Five ways to evaluate your firm’s performance (Sponsored)

Sep 25, 2019

Service industries are all about clients. Are you making them happy? Are they making you profitable? You need metrics that cut to the heart of those questions. Here are some simple measures you can take to rate firm performance.

What are clients staying?

It’s important to maintain a healthy client base with consistent revenue. The following indicators can help you to see how you’re doing:

  • The rate of increase or reduction in your total client base.
  • How long clients stay with your firm.
  • How often you acquire new clients.
  • Why clients leave.
  • The strength of your client relationships.

The expense of acquiring new clients dwarfs the cost of keeping old ones. Some sources say it costs between five and ten times as much.

Do you know who your most profitable clients are? Make sure you look after them. You can improve retention by cross-selling other services to them and regularly reviewing your offerings to make sure you stay relevant to their business.

How happy are your clients?

About 60% of small businesses said they were highly satisfied with their accounting firm, but 20% were dissatisfied. Could 20% of your clients be unhappy?

You can reduce the likelihood of dissatisfaction by developing a system to invite and track client feedback. Ask if they’re happy with the quality of work, the level of service and the loyalty you show them. Start with your key clients.

You can ask them face to face – some clients will like that approach – but use online surveys where you can.

How do you find new business?

New business can come from many different sources, such as referrals, invitations to put forward a proposal (RFPs), networking, marketing or seminars. Keep track of where your new clients come from. It pays to know which sources are working and which aren’t.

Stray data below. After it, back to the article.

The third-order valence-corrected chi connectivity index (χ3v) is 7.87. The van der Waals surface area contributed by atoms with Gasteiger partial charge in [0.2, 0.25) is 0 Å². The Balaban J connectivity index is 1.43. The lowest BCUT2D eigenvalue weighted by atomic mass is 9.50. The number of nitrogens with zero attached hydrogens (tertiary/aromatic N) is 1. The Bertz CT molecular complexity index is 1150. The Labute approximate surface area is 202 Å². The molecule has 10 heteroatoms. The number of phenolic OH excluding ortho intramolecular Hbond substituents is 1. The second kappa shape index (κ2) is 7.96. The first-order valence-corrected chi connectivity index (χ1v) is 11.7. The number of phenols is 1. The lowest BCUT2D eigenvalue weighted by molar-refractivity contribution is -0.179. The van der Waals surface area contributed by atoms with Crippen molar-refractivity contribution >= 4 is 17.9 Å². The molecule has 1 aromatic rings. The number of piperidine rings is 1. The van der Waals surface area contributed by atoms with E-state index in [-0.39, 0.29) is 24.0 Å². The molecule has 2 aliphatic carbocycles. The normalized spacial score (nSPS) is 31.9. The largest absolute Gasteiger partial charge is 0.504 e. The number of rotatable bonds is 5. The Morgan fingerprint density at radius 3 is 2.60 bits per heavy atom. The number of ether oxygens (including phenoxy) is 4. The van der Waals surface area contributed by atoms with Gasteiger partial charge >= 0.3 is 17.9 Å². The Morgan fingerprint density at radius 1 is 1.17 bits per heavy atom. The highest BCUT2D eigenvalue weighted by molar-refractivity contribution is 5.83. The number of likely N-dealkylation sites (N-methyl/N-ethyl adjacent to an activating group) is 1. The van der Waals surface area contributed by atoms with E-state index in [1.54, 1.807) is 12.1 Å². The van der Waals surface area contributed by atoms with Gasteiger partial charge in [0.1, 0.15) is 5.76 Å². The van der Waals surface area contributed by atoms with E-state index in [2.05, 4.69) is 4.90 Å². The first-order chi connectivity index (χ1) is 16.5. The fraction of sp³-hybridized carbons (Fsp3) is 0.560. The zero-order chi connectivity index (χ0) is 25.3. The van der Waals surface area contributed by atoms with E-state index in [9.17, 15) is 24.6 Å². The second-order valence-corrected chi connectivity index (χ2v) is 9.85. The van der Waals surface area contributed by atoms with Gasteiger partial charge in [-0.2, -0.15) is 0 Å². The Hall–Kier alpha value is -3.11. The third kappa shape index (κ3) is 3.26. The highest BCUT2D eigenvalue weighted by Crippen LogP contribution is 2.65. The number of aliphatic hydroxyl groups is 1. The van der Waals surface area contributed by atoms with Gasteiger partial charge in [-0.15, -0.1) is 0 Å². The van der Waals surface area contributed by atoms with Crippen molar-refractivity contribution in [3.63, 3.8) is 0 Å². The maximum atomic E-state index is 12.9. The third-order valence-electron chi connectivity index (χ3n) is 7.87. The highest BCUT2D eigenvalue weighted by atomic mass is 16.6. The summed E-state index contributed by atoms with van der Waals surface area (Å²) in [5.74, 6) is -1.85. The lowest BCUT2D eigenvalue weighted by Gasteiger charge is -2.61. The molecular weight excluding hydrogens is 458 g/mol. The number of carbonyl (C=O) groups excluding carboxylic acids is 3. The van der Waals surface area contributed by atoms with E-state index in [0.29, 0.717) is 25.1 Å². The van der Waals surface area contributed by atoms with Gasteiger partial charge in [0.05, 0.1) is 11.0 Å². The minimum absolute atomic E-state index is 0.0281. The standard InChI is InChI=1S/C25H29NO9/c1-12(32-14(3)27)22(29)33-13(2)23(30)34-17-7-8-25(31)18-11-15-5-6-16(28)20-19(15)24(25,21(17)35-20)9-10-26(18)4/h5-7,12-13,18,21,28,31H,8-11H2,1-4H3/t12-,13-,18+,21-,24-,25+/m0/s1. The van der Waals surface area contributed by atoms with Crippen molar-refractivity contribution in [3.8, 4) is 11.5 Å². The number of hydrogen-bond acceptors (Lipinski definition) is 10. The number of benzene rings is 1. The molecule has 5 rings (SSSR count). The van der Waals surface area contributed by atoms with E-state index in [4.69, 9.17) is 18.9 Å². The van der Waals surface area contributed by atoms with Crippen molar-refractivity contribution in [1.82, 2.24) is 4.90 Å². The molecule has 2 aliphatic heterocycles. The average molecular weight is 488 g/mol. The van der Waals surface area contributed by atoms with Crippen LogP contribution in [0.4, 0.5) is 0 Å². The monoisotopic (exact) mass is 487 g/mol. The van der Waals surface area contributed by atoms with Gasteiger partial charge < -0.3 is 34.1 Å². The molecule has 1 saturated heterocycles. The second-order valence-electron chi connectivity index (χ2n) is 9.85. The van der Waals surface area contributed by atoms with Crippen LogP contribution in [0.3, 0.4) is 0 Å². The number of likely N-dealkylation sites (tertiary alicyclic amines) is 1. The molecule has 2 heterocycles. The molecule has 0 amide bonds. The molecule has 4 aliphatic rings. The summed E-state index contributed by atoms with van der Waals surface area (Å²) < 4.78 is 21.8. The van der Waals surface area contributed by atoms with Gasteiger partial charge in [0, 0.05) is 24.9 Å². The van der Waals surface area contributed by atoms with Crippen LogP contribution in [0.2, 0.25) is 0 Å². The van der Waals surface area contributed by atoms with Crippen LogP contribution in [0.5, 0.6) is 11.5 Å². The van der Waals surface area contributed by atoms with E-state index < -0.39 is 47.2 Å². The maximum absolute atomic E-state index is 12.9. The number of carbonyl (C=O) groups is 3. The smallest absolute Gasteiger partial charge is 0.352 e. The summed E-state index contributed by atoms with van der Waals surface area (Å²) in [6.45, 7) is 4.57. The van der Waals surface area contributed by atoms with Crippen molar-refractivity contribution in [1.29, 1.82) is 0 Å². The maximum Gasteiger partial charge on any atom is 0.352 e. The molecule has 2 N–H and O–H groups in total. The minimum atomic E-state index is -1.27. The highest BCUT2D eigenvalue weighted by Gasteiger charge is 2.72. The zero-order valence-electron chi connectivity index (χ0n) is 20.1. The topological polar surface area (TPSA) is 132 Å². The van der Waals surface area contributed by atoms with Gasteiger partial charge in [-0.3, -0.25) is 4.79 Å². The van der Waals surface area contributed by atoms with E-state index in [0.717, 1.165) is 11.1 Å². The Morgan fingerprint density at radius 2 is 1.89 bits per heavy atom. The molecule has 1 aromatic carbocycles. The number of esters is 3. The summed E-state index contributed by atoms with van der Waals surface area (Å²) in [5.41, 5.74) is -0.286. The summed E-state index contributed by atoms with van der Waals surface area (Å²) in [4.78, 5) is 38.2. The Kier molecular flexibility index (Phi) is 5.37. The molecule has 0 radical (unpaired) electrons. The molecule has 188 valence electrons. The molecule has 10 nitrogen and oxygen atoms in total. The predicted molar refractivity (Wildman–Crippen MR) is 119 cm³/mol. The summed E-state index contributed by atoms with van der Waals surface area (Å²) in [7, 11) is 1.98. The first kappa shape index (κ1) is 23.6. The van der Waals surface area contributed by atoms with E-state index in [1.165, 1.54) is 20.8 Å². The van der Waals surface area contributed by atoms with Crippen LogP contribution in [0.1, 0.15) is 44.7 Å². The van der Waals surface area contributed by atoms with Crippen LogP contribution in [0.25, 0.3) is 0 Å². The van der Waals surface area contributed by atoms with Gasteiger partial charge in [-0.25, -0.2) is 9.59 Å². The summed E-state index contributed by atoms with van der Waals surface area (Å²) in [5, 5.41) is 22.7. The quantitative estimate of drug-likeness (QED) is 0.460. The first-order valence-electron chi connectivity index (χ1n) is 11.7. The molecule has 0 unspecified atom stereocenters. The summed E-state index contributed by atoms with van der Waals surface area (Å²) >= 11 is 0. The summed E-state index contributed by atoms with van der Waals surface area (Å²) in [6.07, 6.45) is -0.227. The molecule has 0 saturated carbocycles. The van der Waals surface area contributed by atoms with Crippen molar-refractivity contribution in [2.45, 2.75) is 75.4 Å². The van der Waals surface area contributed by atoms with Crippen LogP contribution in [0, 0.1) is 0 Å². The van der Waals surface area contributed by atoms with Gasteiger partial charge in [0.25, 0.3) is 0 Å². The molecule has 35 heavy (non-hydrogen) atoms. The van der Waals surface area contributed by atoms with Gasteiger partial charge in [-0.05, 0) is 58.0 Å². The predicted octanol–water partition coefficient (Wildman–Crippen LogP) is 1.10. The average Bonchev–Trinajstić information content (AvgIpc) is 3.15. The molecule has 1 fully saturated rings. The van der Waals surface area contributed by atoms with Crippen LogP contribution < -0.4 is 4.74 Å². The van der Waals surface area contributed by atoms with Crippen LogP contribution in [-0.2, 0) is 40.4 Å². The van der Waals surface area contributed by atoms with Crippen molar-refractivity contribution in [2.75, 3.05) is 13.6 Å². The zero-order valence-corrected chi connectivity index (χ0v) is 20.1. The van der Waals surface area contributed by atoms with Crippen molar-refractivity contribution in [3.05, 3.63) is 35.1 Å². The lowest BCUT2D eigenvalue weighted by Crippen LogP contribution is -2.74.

Are you making the most of your existing clients?

Could you be under-serving some of your clients? Think about their potential value compared to their current value. If there’s a gap, work out how to close it. Calculate the costs of moving clients to more profitable services.

To find out where the profitability is in your firm, calculate the annualised revenue per client, per service. Some revenue streams will look good. Others might not. Once you know which types of clients and services make money, you’re better placed to set a strategic direction for the firm.

Do you monitor your clients’ needs?

It’s a good habit to check in with your clients regularly. It’s a common courtesy and a good way to reinforce the value of your services. Always make contact using your client’s preferred method.

Be sure to track all these communications so you can build on past conversations without repeating yourself. Regular, thoughtful contact improves client satisfaction and retention, and it makes it easier to upsell additional services.

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(This article is sponsored by Xero)